AUGUSTA, Maine — A spokesman for Maine's Public Utilities Commission is defending a controversial 2-1 vote by commissioners Tuesday to limit spending for energy efficiency programs to $22 million a year.
This is well below the $60 million cap that some lawmakers say they intended when they passed a widely supported omnibus energy bill in 2013. And the lone holdout on the panel says concerned parties may have to pursue a remedy in the courts.
Commissioner David Littell, the only member of the PUC who is not an appointee of Gov. Paul LePage, stood alone in opposition to the vote to slash funding for Efficiency Maine. Efficiency Maine is the administrator for the state's energy efficiency programs.
Littell says a provision of the Omnibus Energy bill called for a cap of four percent of "total electricity supply AND transmission and distribution costs." There was no actual figure mentioned. And the term was not defined in statute. So, it was up to the commission to define what those words mean. Two commissioners interpreted the language one way and he interpreted it another.
"The commission majority thought it was clear what that meant," Lhe says. "I think by virtue of the comments that we got and the discussion that we had and the disagreement that we have, it's quite clear that it's not clear."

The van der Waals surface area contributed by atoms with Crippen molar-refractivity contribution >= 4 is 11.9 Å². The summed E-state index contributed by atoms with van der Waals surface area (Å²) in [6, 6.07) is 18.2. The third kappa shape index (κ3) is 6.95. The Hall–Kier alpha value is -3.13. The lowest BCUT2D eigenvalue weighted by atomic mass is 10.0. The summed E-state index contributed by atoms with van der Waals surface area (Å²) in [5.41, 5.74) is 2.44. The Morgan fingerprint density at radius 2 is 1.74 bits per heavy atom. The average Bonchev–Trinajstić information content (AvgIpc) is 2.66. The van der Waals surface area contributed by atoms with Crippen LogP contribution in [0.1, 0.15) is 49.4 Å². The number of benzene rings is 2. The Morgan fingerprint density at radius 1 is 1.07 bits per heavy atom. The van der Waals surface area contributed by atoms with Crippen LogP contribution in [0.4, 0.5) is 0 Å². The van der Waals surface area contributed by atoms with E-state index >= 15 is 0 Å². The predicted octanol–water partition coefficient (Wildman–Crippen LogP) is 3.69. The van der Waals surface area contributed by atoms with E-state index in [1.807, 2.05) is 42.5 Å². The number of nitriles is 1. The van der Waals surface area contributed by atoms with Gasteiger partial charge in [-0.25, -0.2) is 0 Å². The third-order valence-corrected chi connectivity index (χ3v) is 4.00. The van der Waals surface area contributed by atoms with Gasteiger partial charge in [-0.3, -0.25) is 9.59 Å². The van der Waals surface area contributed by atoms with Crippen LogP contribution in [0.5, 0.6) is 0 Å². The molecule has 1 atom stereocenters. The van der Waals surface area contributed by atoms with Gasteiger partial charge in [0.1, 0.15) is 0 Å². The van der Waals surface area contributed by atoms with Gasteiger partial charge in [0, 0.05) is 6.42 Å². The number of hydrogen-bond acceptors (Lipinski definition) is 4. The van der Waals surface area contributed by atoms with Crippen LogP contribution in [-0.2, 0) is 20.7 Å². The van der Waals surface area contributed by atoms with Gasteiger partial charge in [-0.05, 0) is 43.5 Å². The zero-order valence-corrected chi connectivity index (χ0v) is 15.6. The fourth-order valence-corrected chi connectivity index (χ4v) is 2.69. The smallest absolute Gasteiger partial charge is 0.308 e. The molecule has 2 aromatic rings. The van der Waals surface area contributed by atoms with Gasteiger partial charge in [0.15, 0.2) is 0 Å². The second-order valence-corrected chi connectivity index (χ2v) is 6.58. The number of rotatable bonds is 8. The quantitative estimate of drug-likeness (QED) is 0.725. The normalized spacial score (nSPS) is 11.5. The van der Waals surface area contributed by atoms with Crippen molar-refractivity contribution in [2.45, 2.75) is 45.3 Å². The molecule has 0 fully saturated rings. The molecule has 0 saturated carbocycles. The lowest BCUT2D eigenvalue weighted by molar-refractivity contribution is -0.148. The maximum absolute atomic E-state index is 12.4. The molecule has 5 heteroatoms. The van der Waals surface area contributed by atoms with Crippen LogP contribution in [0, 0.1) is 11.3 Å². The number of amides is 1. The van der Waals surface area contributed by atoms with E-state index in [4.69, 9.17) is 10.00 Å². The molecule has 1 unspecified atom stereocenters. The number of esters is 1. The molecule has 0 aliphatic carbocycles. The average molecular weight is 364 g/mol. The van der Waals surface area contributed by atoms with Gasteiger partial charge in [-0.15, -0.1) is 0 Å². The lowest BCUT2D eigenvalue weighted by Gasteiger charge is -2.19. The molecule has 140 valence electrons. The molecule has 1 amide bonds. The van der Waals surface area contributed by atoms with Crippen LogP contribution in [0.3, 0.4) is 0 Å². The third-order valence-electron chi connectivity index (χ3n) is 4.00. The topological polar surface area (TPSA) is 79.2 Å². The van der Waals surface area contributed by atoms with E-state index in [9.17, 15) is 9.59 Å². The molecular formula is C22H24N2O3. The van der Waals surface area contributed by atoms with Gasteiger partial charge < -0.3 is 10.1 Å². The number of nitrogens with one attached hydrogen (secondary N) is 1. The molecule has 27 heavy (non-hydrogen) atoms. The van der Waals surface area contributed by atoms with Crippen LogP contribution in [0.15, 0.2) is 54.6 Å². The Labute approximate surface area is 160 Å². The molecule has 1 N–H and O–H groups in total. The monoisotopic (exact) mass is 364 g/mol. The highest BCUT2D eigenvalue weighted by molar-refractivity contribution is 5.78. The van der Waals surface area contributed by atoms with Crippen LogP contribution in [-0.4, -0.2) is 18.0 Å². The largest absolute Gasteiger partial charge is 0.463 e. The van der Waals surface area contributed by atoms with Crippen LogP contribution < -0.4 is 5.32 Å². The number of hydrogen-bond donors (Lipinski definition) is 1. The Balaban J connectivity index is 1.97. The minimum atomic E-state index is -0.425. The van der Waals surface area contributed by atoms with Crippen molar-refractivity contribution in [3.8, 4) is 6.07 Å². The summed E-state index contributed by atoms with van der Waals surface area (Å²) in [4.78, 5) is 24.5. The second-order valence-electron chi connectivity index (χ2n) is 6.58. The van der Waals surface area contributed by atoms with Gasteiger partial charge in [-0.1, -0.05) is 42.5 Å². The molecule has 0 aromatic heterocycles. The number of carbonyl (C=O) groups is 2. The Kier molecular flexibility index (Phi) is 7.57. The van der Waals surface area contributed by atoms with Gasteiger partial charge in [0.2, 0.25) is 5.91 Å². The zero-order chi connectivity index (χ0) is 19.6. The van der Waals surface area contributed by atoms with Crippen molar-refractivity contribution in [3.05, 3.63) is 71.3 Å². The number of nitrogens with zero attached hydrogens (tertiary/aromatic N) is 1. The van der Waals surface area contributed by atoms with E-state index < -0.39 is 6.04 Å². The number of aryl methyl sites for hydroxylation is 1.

And the fact that it was not clear, says Littell, means regulators should be looking to legislative history as a guide. Littell says research into the legislative history shows that the word "AND" was accidentally dropped out by the Revisor's Office as the omnibus energy bill was making its way through the Legislature. So, he thinks the whole matter has been muddled by a clerical error.
"Pending the Commission reconsidering it, the remedy would be for the parties always have the option of going to court," he says. "The Legislature could step in and clarify it but I doubt that will happen because the reality what happened is the omnibus bill was very much a compromise piece of legislation, and in this case going back for a discreet fix you don't have sort of a broad consensus to pass a bill."
That's because some lawmakers are more interested in natural gas pipelines and others are more interested in energy efficiency.
Environmental groups and some Democrats are worried the vote represents a huge setback for energy efficiency programs to help homeowners, small businesses and industry lower energy costs. Efficiency Maine calculates that for every dollar spent on energy efficiency, there is a net savings of $7 for consumers.
Littell says he's disappointed that such a clear case of legislative intent get undone by a single vote. But Harry Lanphear, a spokesman for the PUC, maintains that the omnibus energy law was "completely clear and unambiguous."
"When the words passed by the legislature are not clear, then that could be an occasion where you would turn to what was the intent," he says. "But again, in the majority's opinion, as passed by the Legislature last year, the majority of the commissioners felt that the legislation was completely clear. So, in that situation you wouldn't need to go to the intent."
And Lanphear says the PUC's intent is to implement the law, as written.